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US to Buy Eight Russian RD-181 Rocket Engines
by Staff Writers
Moscow (Sputnik) Mar 15, 2016

The RD-181 deal is the second large-scale deal Energomash has made with a US company.

The US company Orbital Sciences Corporation will procure eight Russian-made RD-181 rocket engines, Russia's space and rocket engine company, Energomash, said Wednesday.

"Orbital Sciences Corporation decided to realize the option for the procurement of eight RD-181 liquid rocket engines from Energomash. The option is to be realized within a contract signed in 2014 on the RD-181 delivery for use in the first stages of the carrier rockets Antares [produced] by Orbital Corporation," the Energomash's statement reads.

The Russian manufacturer added that last month representatives of the US company visited Russia and highly estimated the quality management system in place at Energomash.

In 2015, Energomash delivered four such engines to the United States, according to the statement.

At the time of signing the contract worth around $1 billion in December 2014, Orbital said they had looked at several other propulsion providers but had decided to use the RD-181 engines because the Russia-designed engine offered "the best combination of schedule availability, technical performance and cost parameters as compared to other possible options."

The RD-181 deal is the second large-scale deal Energomash has made with a US company. In the late 1990s, the company won a contract with United Launch Alliance to supply RD-180 engines for Atlas rockets. This contract, also valued at about $1 billion, is still in place.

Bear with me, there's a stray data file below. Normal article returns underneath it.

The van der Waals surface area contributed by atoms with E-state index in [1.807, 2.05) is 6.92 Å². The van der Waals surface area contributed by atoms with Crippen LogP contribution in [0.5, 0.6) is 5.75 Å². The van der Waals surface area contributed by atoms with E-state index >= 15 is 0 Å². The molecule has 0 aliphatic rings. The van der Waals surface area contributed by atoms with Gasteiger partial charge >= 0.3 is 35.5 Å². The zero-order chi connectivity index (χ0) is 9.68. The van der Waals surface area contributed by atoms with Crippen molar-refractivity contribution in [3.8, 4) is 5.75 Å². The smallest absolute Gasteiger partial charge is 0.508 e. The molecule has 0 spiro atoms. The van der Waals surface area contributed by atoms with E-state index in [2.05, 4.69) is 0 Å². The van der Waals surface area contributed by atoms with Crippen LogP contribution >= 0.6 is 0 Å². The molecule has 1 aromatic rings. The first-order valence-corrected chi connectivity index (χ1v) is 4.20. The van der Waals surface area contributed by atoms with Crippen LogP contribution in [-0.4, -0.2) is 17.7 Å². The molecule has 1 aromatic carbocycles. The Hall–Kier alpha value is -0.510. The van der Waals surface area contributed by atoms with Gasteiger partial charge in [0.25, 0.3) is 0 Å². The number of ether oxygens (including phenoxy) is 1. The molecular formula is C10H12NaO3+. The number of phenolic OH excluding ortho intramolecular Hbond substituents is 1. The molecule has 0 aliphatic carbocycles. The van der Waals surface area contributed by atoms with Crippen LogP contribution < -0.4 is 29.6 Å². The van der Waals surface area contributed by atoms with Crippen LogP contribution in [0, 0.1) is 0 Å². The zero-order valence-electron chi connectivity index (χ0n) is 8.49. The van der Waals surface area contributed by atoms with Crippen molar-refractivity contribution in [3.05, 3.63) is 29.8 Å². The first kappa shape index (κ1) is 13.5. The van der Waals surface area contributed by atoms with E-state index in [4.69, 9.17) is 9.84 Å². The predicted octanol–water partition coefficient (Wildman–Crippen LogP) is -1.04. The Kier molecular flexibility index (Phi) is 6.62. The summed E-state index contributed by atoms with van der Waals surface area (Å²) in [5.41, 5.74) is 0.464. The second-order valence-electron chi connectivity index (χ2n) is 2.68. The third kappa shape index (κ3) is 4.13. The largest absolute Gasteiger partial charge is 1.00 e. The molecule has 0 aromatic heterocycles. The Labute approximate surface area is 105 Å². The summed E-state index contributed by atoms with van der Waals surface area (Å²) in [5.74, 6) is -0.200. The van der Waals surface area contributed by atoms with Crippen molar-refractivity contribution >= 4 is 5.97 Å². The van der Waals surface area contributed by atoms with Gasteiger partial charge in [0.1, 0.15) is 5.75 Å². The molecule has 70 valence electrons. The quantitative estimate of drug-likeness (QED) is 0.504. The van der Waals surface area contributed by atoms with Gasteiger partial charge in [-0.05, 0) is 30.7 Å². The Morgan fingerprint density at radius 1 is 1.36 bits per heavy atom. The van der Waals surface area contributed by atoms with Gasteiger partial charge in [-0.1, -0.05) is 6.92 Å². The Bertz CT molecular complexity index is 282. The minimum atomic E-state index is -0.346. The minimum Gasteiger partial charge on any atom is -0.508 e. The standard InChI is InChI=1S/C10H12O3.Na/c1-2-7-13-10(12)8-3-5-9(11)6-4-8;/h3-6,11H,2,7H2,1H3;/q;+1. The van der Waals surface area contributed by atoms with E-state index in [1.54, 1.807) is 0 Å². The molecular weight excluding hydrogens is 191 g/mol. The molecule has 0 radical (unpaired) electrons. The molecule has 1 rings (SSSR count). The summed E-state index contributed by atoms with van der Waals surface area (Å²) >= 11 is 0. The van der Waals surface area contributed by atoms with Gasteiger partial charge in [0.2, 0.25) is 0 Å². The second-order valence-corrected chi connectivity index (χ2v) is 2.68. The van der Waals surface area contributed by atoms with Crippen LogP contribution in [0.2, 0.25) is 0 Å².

The US imposed sanctions on Russia on the pretext of the Donbass conflict and the purchase of the engines was prohibited; however, Washington had to remove them from the list as they proved indispensable for US space flights.

Despite repeated calls by many on Capitol Hill to stop buying rocket engines from Russia, the United States currently has no domestically-made analogues to the RD-181s.

The hard fact is, however, that finding a replacement for the Russian engines is easier said than done.

Defense Undersecretary Frank Kendall, the Pentagon's chief arms buyer, earlier said that the development of a certified US replacement for the RD-181 would take at least five more years.

It was questionable whether the United Launch Alliance (ULA) could survive if the US military immediately stopped using the Russian engines.

US worries over the use of Russian rocket engines heightened after an Antares rocket, powered by a US-modified Soviet engine, blew up seconds after liftoff in October 2014.

Russian manufacturers then blamed the mishap on the US modifications of the NK-33 engine.

This dependency has sparked waves of concern in US government and aerospace circles amid heightened tensions between the United States and Russia.

John McCain, chairman of the Senate Armed Services Committee, and a fervent opponent of rocket engine purchases from Russia, announced during a hearing in January that he would introduce a bill aimed at ending the use of Russian rocket RD-181 engines.

Source: Sputnik News

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